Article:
Wednesday, 21 March 2012

My Social Media Roundup (or Breakdown)

As the days tick by and the publication of my debut novel creeps closer (24th May!), I can’t help feeling increasingly embarrassed by the threadbare nature of my web presence (or ‘platform’, as I believe I’m supposed to call it). The received wisdom is that I should be on every online social medium going, bigging myself up with trumpets and yelling about my wonderful book. And plenty of people are telling me to do just that. It’s interesting though that my publisher’s advice was simply to ‘do one thing, and do it well’. And as more and more on-line voices (here, for example, and here) speculate that you can’t sell books on social sites anyway, or that blogging and even facebook have peaked, the advice to keep it simple and strong sounds appealing. And yet, the trumpets…

I’ve had a quick scout around my platform (ugh) and thought I’d share the sorry results with you.

  1. I have a blog. Obviously. I like blogging, even though I don’t post as often as I once did. Whenever I think of something to write, my internal editor usually shouts me down with either ‘Bragging!’ or ‘Boring!’. But he hasn’t killed it off yet, and won’t -- I have met some very interesting people here.
  2. I’m on facebook. And I (sort of) like it there. I started facebooking (French word) in order to keep in touch with my scattered family, but I’ve since expanded my ‘friend’ criteria to include anyone involved in writing, art and publishing who’ll have me. And yet, I still have personal stuff on it, and a brother who thinks nothing of tagging photos of me with underpants on my head, etc. I haven’t managed to divide my personal side from what might be called the public at all. I wonder if it’s too late. Or maybe a facebook page for me as a writer is the answer. Though that might be a very lonely place.
  3. I am on Twitter. I don’t really get it, and rarely have any sense of a conversation, but I’m hanging on in there. @ThomasHTaylor. Any advice?
  4. I have joined LinkedIn. But my eyes immediately glazed over.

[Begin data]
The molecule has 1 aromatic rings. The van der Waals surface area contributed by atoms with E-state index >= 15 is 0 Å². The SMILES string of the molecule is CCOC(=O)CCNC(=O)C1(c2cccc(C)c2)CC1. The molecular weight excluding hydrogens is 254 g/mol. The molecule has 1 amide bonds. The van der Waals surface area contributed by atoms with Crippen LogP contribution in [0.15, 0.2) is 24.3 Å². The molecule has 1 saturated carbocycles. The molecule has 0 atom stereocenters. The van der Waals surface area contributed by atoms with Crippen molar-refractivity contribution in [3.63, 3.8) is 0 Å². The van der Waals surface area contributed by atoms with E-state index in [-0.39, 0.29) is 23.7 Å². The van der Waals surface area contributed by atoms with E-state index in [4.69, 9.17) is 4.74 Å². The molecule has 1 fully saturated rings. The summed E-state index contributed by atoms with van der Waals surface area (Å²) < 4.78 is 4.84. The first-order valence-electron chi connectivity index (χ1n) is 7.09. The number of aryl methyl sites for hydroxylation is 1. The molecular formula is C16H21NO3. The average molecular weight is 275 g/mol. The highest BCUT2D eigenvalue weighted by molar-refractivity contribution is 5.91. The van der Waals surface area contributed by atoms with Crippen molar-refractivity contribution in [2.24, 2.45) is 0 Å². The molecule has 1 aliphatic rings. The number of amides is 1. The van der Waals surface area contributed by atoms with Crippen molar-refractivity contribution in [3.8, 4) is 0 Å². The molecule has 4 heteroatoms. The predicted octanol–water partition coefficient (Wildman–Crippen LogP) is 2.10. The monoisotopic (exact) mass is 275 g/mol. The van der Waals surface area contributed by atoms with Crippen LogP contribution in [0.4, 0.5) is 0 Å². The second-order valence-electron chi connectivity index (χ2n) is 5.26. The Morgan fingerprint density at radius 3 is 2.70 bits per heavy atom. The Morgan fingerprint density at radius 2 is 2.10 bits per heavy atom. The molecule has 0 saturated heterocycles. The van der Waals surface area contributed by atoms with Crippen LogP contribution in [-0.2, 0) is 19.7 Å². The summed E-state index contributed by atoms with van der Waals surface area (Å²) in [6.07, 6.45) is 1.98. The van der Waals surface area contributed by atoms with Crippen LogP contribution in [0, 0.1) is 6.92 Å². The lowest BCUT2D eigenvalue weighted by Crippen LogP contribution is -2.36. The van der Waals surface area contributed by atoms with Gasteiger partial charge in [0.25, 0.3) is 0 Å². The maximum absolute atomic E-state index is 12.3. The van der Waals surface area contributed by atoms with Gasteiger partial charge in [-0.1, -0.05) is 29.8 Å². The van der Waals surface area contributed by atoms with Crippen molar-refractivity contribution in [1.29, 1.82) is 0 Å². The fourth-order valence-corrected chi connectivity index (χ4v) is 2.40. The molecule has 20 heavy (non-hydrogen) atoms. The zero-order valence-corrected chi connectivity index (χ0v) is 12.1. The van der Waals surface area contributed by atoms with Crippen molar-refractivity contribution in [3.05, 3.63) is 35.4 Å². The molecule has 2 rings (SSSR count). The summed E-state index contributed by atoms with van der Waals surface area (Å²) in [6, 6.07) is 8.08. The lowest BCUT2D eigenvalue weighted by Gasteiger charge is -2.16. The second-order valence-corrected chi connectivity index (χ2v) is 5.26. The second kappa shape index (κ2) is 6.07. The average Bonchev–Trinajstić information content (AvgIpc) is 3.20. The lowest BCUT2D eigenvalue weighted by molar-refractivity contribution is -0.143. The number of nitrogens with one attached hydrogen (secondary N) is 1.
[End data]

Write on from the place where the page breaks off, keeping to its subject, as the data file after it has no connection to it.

5. Google+ as above.
  6. I have signed up for Goodreads. But can it really help raise my profile to tell the world what I’m reading right now? Maybe I haven’t explored it enough. I only joined last week.
  7. Other things. I’m dimly aware of sites like Bebo and Gothise, but don’t expect to see me there soon – I’m all social media-ed out. I have noted, though, that some kind soul has expanded my Wikipedia entry, with a bibliography and everything! Thank you, whoever you are. I had planned to do this when Haunters was published. Honest.
  8. Website. More about this soon.

So there we have it. My on-line platform. All I need to work out now is do I expand it as far as I can, or trim it down to one node of ‘excellence’ (ha!)? Whatever I decide, I see little room for any trumpets.

Any thoughts? And what about your own ‘platfoms’?


  1. You can't do everything! How about twitter, blog and mirror your updates on your facebook page? I'd forget Linkedin - it's quite a corporate thing I think? When these three become a breeze then maybe get onto Goodreads or Tumblr?

  2. 1. Keep the blog going.
    2. I'm not a fan of using Facebook for such things, but there is no getting away from the fact that it's amazingly popular, so.. I'd suggest perhaps creating a separate Facebook page (not a profile) where you promote yourself as an author and post only writing related things there.